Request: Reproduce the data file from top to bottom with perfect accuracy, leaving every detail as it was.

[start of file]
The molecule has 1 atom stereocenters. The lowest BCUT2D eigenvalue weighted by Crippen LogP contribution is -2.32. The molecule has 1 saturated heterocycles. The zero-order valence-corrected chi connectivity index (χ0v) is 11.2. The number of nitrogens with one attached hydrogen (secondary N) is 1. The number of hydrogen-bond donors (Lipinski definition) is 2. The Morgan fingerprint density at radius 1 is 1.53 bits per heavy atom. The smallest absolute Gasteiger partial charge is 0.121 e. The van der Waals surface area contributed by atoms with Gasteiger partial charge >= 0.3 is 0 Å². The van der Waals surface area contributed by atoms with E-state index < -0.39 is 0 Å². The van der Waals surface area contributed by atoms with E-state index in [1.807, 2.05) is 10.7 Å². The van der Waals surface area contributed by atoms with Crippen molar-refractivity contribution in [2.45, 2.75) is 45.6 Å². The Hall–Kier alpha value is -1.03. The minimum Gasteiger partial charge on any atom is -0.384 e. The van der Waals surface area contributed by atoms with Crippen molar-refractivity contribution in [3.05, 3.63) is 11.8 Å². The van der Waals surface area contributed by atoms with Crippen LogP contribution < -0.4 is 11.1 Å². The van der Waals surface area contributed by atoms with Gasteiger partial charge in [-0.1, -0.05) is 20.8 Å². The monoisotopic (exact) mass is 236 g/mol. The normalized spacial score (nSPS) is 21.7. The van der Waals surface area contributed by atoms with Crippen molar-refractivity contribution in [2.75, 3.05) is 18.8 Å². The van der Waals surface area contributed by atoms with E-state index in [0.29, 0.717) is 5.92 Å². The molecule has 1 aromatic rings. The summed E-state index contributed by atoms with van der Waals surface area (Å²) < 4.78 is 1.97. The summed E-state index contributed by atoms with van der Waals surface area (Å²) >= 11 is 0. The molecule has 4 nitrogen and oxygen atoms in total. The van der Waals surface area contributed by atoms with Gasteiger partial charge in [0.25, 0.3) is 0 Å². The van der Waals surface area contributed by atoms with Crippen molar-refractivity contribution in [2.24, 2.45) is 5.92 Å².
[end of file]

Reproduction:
The molecule has 1 atom stereocenters. The lowest BCUT2D eigenvalue weighted by Crippen LogP contribution is -2.32. The molecule has 1 saturated heterocycles. The zero-order valence-corrected chi connectivity index (χ0v) is 11.2. The number of nitrogens with one attached hydrogen (secondary N) is 1. The number of hydrogen-bond donors (Lipinski definition) is 2. The Morgan fingerprint density at radius 1 is 1.53 bits per heavy atom. The smallest absolute Gasteiger partial charge is 0.121 e. The van der Waals surface area contributed by atoms with Gasteiger partial charge >= 0.3 is 0 Å². The van der Waals surface area contributed by atoms with E-state index < -0.39 is 0 Å². The van der Waals surface area contributed by atoms with E-state index in [1.807, 2.05) is 10.7 Å². The van der Waals surface area contributed by atoms with Crippen molar-refractivity contribution in [2.45, 2.75) is 45.6 Å². The Hall–Kier alpha value is -1.03. The minimum Gasteiger partial charge on any atom is -0.384 e. The van der Waals surface area contributed by atoms with Crippen molar-refractivity contribution in [3.05, 3.63) is 11.8 Å². The van der Waals surface area contributed by atoms with Crippen LogP contribution < -0.4 is 11.1 Å². The van der Waals surface area contributed by atoms with Gasteiger partial charge in [-0.1, -0.05) is 20.8 Å². The monoisotopic (exact) mass is 236 g/mol. The normalized spacial score (nSPS) is 21.7. The van der Waals surface area contributed by atoms with Crippen molar-refractivity contribution in [2.75, 3.05) is 18.8 Å². The van der Waals surface area contributed by atoms with E-state index in [0.29, 0.717) is 5.92 Å². The molecule has 1 aromatic rings. The summed E-state index contributed by atoms with van der Waals surface area (Å²) < 4.78 is 1.97. The summed E-state index contributed by atoms with van der Waals surface area (Å²) >= 11 is 0. The molecule has 4 nitrogen and oxygen atoms in total. The van der Waals surface area contributed by atoms with Gasteiger partial charge in [0.25, 0.3) is 0 Å². The van der Waals surface area contributed by atoms with Crippen molar-refractivity contribution in [2.24, 2.45) is 5.92 Å².